David Bixler – The Nearest Exit May Be Inside Your Head

David Bixler – The Nearest Exit May Be Inside Your Head


David-Bixler-fnl Try recalling the playing of alto saxophonist, David Bixler and chances are the first reaction may be “David who…?” Of course this would show some ignorance, but then Mr. Bixler plays so much in the tradition that he could almost pass without being easily recalled, but that would be almost too fallacious as Mr. Bixler is first and foremost a composer who also plays alto saxophone. In fact it might soon be easy to recognise Mr. Bixler from the remarkable music that he writes; something that, like Wayne Shorter, instantly becomes a worthy addition to the literature of modern music. Such is the audacity of his compositions that Mr. Bixler ought to receive recognition as a composer first and an instrumentalist second. However, this suggestion is fraught with its own problems when listening to Mr. Bixler playing his music on The Next Exit May be Inside Your Head. Now there is a real problem here because Mr. Bixler seems to add not only to the literature of music, but with his short, pithy solos, to add to the language of the music itself.

David Bixler - The Nearest ExitDavid Bixler is not one of those instrumentalists who get up close and personal. His play is somewhat detached, very intellectual and cerebral. To make an impression Mr. Bixler’s music makes its insidious way into the head. The compositions are audacious; first of all the melodic lines are angular, sometimes veering so sharply away from suggested liner movement as to make acute turns off suggested ideas almost as soon as they are suggested or stated. This makes the architecture of the songs extremely interesting. The music leaps from plane to fractured plane, drawing musical lines that are unique and almost always unexpected. Each song has an edifice that is so improbable that were the music a series of melodic building blocks piled one on top of the other, they might be in a constant state of movement, seemingly teeter-tottering, on the verge of breaking apart and/or morphing into another radically different shape. The glue that helps them stay in the pocket, so to speak, is the equally radical nature of Mr. Bixler’s harmonic conceptions. He mixes colours as a painter who would mix shades and media thus creating a harmonic palette of variable viscosities. Clearly Mr. Bixler has learned his lessons from listening carefully to Wayne Shorter. But his is also a singular voice full of wonderful light and dark colours, lit by ponderous thoughts and ideas.

The very suggestion that the inside of the head is a network of grand trunk routes is so wild and audacious that it seems it could only come from Mr. Bixler. And indeed, the musicians do not let him down in any way. Following the wondrous rhythm of Mr. Bixler’s Chaplinesque walking solo, is the extraordinary guitarist John Hart. Mr. Hart is one of the main reasons why Mr. Bixler’s record is a dramatic masterpiece. The guitarist wields a palette that features harmonic colours and tonal textures that come close to suggesting a truly magnificent surrealist musical canvas that Mr. Bixler seems to have intended it to be. The other character in this remarkable dramatis personae is bassist Ugonna Okegwo, a musician who is known for his superb sense of harmony. Playing with great elegance and sophistication Mr. Okegwo launches sublime harmonic strokes at the musical canvas that Mr. Bixler presides over like an old school saxophonist masquerading as a director directing the players to paint their respective colours on the musical mural that he is facilitating. “Arise” is one of those songs where Mr. Okegwo excels.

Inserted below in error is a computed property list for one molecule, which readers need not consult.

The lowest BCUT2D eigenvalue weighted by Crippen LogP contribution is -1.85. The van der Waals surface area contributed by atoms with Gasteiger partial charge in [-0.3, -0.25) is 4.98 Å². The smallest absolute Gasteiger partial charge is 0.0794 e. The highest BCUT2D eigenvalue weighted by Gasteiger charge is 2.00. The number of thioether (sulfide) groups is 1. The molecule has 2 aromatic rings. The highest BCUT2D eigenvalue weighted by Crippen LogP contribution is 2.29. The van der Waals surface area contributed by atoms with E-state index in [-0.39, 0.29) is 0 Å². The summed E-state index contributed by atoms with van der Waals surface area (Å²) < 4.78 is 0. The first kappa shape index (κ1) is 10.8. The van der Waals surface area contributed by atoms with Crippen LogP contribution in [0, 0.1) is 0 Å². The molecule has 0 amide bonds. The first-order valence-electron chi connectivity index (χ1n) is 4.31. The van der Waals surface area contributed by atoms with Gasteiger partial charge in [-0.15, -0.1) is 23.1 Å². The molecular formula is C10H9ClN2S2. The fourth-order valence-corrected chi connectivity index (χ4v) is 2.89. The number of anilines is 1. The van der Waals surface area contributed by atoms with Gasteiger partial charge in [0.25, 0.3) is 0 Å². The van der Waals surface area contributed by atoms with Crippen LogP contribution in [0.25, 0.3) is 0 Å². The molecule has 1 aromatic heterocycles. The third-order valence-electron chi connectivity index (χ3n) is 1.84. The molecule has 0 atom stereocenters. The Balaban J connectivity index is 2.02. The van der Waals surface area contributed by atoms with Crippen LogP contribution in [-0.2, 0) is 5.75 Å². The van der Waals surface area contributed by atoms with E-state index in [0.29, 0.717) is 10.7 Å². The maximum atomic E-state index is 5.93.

Of course, Mr. Bixler’s alter ego remains Scott Wendholdt, who builds his contrapuntal textures with wondrous élan. This is a partnership that recalls some of the most enduring saxophone/trumpet relationships in modern music. Both Mr. Bixler and Mr. Wendholdt seem to know each other’s minds deeply and this is shown in the great extra sensory perception that is displayed in songs such as “thinking Cap” and “Perfected Surfaces”. The set would not be as rhythmically exciting without drummer Andy Watson, who is a shadowy figure throughout, but certainly anchors the pulsating rhythm of this memorable record.

Tracks: Perfected Surfaces; Vanishing Point; Vida Blue; Three Dog Years; The Nearest Exit May Be Inside Your Head; Arise Intro; Arise; Thinking Cap; The Darkness Is My Closest Friend; Goat Check.

Personnel: David Bixler: alto saxophone, John Hart: guitar; Scott Wendholdt: trumpet; Ugonna Okegwo: bass; Andy Watson: drums.

David Bixler on the Web: www.davidbixler.com

Label: Zoho Music | Release date: August 2012

Based in Canada, Raul is a musician and an accomplished writer whose profound analysis is reinforced by his deep understanding of music, technically as well as historically.